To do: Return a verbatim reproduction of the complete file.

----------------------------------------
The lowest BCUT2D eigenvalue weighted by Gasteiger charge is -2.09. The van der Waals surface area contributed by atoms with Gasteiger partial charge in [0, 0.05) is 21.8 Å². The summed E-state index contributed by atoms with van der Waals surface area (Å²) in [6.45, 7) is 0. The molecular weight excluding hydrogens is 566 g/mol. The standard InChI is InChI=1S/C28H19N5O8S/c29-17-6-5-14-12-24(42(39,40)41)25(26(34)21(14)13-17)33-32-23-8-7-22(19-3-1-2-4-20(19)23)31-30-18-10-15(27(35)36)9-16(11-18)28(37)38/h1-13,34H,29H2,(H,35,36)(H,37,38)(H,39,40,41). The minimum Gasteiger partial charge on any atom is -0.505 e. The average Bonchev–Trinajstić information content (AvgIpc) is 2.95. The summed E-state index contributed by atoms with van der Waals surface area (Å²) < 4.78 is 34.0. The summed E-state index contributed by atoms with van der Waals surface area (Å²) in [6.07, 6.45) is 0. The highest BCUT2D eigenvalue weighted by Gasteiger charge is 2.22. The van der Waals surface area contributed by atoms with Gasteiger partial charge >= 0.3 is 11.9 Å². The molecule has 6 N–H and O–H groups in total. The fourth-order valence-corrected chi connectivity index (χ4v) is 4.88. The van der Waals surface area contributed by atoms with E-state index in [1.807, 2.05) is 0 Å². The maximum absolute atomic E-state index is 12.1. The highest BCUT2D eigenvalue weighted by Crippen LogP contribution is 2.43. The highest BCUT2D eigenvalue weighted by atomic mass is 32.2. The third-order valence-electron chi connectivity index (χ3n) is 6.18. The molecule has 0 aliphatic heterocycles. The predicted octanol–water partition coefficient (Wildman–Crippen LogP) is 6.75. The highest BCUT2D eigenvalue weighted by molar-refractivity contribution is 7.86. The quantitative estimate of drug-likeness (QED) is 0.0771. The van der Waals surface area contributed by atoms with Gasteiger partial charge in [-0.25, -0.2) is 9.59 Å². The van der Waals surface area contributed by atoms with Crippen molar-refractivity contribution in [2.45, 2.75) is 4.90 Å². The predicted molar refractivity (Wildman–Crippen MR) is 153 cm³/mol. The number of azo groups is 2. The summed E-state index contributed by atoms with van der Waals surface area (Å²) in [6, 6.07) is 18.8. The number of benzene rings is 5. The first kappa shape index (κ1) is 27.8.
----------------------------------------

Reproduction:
The lowest BCUT2D eigenvalue weighted by Gasteiger charge is -2.09. The van der Waals surface area contributed by atoms with Gasteiger partial charge in [0, 0.05) is 21.8 Å². The summed E-state index contributed by atoms with van der Waals surface area (Å²) in [6.45, 7) is 0. The molecular weight excluding hydrogens is 566 g/mol. The standard InChI is InChI=1S/C28H19N5O8S/c29-17-6-5-14-12-24(42(39,40)41)25(26(34)21(14)13-17)33-32-23-8-7-22(19-3-1-2-4-20(19)23)31-30-18-10-15(27(35)36)9-16(11-18)28(37)38/h1-13,34H,29H2,(H,35,36)(H,37,38)(H,39,40,41). The minimum Gasteiger partial charge on any atom is -0.505 e. The average Bonchev–Trinajstić information content (AvgIpc) is 2.95. The summed E-state index contributed by atoms with van der Waals surface area (Å²) < 4.78 is 34.0. The summed E-state index contributed by atoms with van der Waals surface area (Å²) in [6.07, 6.45) is 0. The highest BCUT2D eigenvalue weighted by Gasteiger charge is 2.22. The van der Waals surface area contributed by atoms with Gasteiger partial charge >= 0.3 is 11.9 Å². The molecule has 6 N–H and O–H groups in total. The fourth-order valence-corrected chi connectivity index (χ4v) is 4.88. The van der Waals surface area contributed by atoms with E-state index in [1.807, 2.05) is 0 Å². The maximum absolute atomic E-state index is 12.1. The highest BCUT2D eigenvalue weighted by Crippen LogP contribution is 2.43. The highest BCUT2D eigenvalue weighted by atomic mass is 32.2. The third-order valence-electron chi connectivity index (χ3n) is 6.18. The molecule has 0 aliphatic heterocycles. The predicted octanol–water partition coefficient (Wildman–Crippen LogP) is 6.75. The highest BCUT2D eigenvalue weighted by molar-refractivity contribution is 7.86. The quantitative estimate of drug-likeness (QED) is 0.0771. The van der Waals surface area contributed by atoms with Gasteiger partial charge in [-0.25, -0.2) is 9.59 Å². The van der Waals surface area contributed by atoms with Crippen molar-refractivity contribution in [2.45, 2.75) is 4.90 Å². The predicted molar refractivity (Wildman–Crippen MR) is 153 cm³/mol. The number of azo groups is 2. The summed E-state index contributed by atoms with van der Waals surface area (Å²) in [6, 6.07) is 18.8. The number of benzene rings is 5. The first kappa shape index (κ1) is 27.8.